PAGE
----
Monday, April 14, 2014

Cimzia: Alas, No.

A few months ago I wrote about a new medication we were trying for my Crohn's Disease (and all the other autoimmune diseases I'm stuck with in what my doctors call my autoimmune "package.")  It was called Cimzia ("Trust Your Gut!") and was being offered to me as a substitute for Remicade.  Remicade, you might recall, is the Gold Standard of treatment for Crohn's.  Remicade is infused in the doctor's office once every four weeks via IV, and is a monoclonal antibody that is harvested from genetically altered mice.  There is a small percentage of the population that suffers nerve damage from Remicade due to an allergic reaction.  The nerve damage takes several forms; in my case it was peripheral neuropathy.  I have a condition similar to ALS but affecting only the sensory nerves in my arms and legs.  My motor nerves are fine, so far.  Since I'm losing normal feeling, my brain tries to compensate by making up its own sensations.  Sometimes it's icy cold, or burning hot, or being jabbed by forks, or -- my favorite -- the feeling that you get standing on sharp wet rocks, but not just on the bottoms of your feet.  It's ALL OVER.  As soon as I get used to one, a new one clocks in.  It's a trial some days, I have to tell you.

My gastroenterologist has tried just about everything for me, and not much works real well.  I only got through our recent trip to London thanks to massive doses of Prednisone and lots and lots of over-the-counter anti-diarrhea medicine.  Then they came out with Cimzia.  Cimzia is essentially the same molecule as Remicade, but it is (A) completely laboratory manufactured -- no mice at all and (B) administered very differently.  I gave myself two shots every four weeks with the fancy-schmancy ergonomic pre-filled needles shown up above.  The hope was that I was reacting to the mouse origins.  We tried this for about six months.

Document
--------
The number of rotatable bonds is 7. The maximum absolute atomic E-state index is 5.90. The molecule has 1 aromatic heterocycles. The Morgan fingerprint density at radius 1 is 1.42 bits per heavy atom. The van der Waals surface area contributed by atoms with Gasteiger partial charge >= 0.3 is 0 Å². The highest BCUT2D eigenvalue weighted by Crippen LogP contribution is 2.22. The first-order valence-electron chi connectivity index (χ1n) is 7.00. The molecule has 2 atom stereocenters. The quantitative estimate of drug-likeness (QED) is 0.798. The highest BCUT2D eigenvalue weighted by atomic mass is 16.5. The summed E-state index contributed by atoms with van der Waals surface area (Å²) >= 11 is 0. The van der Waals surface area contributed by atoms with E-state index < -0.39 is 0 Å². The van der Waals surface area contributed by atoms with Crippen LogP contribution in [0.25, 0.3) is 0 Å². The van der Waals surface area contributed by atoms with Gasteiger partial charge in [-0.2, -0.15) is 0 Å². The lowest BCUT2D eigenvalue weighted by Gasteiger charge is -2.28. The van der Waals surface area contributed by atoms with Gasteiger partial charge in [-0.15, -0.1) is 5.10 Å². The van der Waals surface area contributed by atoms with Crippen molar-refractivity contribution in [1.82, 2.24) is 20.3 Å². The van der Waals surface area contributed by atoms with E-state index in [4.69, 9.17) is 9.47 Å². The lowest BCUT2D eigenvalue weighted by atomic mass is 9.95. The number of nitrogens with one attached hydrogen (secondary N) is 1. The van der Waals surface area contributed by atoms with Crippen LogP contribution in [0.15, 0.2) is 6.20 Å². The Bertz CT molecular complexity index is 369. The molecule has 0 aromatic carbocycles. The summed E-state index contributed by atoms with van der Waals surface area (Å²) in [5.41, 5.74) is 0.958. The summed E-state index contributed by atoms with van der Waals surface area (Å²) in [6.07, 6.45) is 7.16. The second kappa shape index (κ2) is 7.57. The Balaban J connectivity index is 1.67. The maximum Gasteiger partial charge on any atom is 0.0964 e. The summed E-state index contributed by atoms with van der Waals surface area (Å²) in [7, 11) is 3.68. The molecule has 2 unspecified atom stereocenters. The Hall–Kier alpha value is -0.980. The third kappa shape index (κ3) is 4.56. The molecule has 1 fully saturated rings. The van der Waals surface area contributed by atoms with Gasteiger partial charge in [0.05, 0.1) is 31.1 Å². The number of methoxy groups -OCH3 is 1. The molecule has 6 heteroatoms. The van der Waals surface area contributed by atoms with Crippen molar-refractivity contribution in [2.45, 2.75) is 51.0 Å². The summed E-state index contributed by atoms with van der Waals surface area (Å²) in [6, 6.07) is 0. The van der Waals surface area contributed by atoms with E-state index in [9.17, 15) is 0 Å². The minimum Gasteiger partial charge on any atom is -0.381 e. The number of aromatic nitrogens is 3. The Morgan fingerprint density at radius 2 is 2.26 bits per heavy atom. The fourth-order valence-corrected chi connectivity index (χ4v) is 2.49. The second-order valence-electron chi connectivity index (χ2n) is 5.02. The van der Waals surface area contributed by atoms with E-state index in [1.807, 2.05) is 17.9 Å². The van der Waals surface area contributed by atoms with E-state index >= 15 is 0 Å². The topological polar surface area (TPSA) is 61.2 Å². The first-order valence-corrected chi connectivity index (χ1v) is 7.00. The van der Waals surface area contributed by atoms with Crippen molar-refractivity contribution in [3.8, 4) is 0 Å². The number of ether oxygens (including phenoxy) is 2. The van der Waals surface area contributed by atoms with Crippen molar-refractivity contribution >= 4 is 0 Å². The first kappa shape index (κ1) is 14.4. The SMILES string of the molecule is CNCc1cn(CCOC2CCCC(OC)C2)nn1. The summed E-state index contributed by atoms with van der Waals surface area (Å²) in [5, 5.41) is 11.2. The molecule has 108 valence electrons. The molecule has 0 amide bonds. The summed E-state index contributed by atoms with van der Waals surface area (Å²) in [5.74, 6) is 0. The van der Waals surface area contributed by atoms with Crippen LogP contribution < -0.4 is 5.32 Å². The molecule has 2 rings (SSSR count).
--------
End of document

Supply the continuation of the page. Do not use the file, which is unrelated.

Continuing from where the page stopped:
Six months, by the way, was how long it took for me to react badly to Remicade.  And, like magic, my six-month doses of Cimzia caused a reaction too.  A pretty awful one; the neuropathy pain started at the injection sites about an hour afterwards, and spread to both arms and both legs.  The bottom line is that it wasn't the mice, it was the molecule itself, and my latest experiment in Crohn's treatment was not only unsuccessful, but spectacularly so.  And I seem to have done myself increased damage in the process.

The only treatment I haven't tried -- because I don't live anywhere near where it's offered -- is to deliberately infect myself with a form of parasitic worm normally found in pigs.  The idea is that autoimmune diseases are caused when the body attacks itself because there's nothing else for them to attack.  It's actually a "thing;" Hugh Laurie even used it on "House, M.D."

And so the adventure continues....

(So maybe THESE little guys hold the cure.  Huh.)

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